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Wealden iron industry

Wealden iron industry

The Wealden iron industry was located in the Weald of south-eastern England. It was formerly an important industry, producing a large proportion of the bar iron made in England in the 16th century and most British cannon until about 1770. Ironmaking in the Weald used ironstone from various clay beds, and was fuelled by charcoal made from trees in the heavily wooded landscape. The industry in the Weald declined when ironmaking began to be fuelled by coke made from coal, which does not occur accessibly in the area.

Prehistoric ironmaking

So far only about a dozen sites have been identified where iron was made before the Roman invasion.

Roman ironmaking

The Romans had made full use of the brown- and ochre-coloured stone in the Weald, and many of their roads there are the means of transport for the ore. The sites of about 113 bloomeries have been identified as Roman, mainly in East Sussex [J. S. Hodgkinson, "The Wealden Iron Industry" (The History Press, Stroud, 2008)] . The Weald was in this period one of the most important iron-producing regions in Roman Britain. Excavations at a few sites have produced tiles of the "Classis Britannica", suggesting that they were run by (or supplying iron to) this Roman fleet. Total iron production has been estimated at 700-800 tons per year, but under one third of that after 250 AD.

Medieval

In all some 30 unpowered medieval bloomery sites are known in the Weald, but most of these remain undated. Accounts survive of the operation of just one, at Tudeley near Tonbridge in the mid-14th century. [J. S. Hodgkinson & C.H.C. Whittick, 'The Tudeley ironworks accounts' "Wealden Iron" 2 ser. 18 (1998), 7-38]

Powered bloomeries

From about the 14th century, water-power began to be applied to bloomeries, but less than ten such sites are suspected.

The introduction of the blast furnace

A new ironmaking process was devised in the Namur region of what is now Belgium in the 15th century. This spread to the "pays de Bray" on the eastern boundary of Normandy and then to the Weald. The new smelting process involving a blast furnace and finery forge. It was introduced in about 1490 at Queenstock in Buxted parish. [Brian Awty & Chris Whittick (with Pam Combes), 'The Lordship of Canterbury, iron-founding at Buxted, and the continental antecedents of cannon-founding in the Weald' "Sussex Archaeological Collections" 140 (2004 for 2002), 71-81] The number of ironworks increased greatly from about 1540.

The mature industry

Nearly 180 sites in all were used for this process, having a furnace, a forge or both between the 15th century and 18th century. Waterpower was the means of operating the bellows in the blast furnaces and for operating bellows and helve hammers in finery forges. Scattered through the Weald are ponds still to be found called ’Furnace Pond’ or ’Hammer Pond’. The iron was used for making household utensils, nails and hinges; and for casting cannon. The first blast furnace was recorded at Buxted in 1490.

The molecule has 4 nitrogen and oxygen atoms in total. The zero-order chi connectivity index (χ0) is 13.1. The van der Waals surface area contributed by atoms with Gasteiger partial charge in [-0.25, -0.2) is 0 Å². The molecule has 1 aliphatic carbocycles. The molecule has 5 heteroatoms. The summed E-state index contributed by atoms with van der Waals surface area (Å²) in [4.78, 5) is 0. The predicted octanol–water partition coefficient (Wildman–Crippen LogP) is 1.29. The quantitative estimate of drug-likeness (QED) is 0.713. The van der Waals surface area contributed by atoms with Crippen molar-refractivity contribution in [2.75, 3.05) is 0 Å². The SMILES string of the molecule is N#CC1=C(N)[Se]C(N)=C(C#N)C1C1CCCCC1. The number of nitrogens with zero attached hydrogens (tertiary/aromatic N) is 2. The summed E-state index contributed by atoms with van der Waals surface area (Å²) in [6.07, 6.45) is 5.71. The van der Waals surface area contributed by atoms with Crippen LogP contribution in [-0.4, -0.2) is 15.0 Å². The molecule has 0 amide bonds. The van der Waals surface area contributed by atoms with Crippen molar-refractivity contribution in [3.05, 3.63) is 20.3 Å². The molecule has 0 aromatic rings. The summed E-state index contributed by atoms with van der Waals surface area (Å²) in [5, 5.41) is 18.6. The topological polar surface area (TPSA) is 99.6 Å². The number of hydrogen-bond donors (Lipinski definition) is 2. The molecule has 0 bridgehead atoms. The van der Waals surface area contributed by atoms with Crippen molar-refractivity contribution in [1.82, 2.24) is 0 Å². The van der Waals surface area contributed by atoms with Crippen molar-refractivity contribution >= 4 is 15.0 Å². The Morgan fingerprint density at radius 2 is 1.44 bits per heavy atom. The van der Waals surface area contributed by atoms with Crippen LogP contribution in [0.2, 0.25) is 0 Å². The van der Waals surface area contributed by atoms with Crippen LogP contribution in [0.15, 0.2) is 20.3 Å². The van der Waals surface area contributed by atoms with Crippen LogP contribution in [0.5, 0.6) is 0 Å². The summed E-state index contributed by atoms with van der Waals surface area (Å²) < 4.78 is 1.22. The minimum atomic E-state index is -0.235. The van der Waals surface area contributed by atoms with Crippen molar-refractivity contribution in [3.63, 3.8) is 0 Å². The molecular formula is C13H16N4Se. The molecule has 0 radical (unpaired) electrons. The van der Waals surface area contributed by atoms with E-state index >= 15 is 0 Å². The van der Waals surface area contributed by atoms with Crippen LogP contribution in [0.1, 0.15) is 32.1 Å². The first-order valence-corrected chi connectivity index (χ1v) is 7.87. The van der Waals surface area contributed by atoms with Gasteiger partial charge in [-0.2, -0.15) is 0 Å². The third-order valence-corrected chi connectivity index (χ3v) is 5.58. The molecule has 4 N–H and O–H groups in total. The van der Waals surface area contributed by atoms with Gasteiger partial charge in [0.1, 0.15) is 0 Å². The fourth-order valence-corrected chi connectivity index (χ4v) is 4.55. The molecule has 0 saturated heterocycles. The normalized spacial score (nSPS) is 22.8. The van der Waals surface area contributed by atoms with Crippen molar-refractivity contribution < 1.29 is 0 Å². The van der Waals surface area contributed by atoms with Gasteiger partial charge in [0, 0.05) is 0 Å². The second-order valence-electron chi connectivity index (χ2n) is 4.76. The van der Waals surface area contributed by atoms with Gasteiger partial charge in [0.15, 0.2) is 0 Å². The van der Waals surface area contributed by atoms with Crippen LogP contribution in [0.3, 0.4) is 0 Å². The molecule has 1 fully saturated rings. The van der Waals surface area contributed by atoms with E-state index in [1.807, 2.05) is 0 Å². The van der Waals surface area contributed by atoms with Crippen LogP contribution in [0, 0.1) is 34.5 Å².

The industry was at its peak towards the end of Queen Elizabeth I's reign. Most works were small, but at Brenchley one ironmaster employed 200 men. Most of them would have been engaged in mining ore and cutting wood (for charcoal), as the actual ironworks only required a small workforce. The wars fought during the reign of Henry VIII increased the need for armaments, and the Weald became the centre of an armaments industry. Cast-iron cannon were made in the Weald from 1543 when Buxted's Ralf Hogge cast the first iron cannon for his unlikely employer: a Sussex vicar who was gunstonemaker to the King.

In the 16th century and the early 17th century, the Weald was a major source of iron for manufacture in London, peaking at over 9000 tons per year in the 1590s. [P. W. King, 'The production and consumption of bar iron in early modern England and Wales' "Econ. Hist. Rev." 58(1) (2005), 1-9. ] However, after 1650, Wealden production became increasingly focused on the production of cannon and bar iron was only produced for local consumption. This decline may have begun as early as the 1610s, when Midland ironware began to be sold in London. Certainly after Swedish iron began to be imported in large quantities after the Restoration, Wealden bar iron seems to have been unable to compete in the London market.

Cannon production was a major activity in the Weald until the end of the Seven Years' War, but a cut in the price paid by the Board of Ordnance drove several Wealden ironmasters into bankruptcy. They were unable to match the much lower price that was acceptable to the Scottish Carron Company, whose fuel was coke. A few ironworks continued operating on a very small scale. The last to close was the forge at Ashburnham. With no local source of mineral coal Wealden iron industry was unable to compete with the new coke-fired ironworks of the Industrial Revolution.

External links

* http://www.villagenet.co.uk/history/1543-ironmasters.html
* http://www.wealdeniron.org.uk/ Webpage for the Wealden Iron Research Group
* http://www.bushywood.com/wealden_iron_industry.htm
* http://www.fernhurstsociety.org.uk/furnace.html Fernhurst's iron industry 1614-1777


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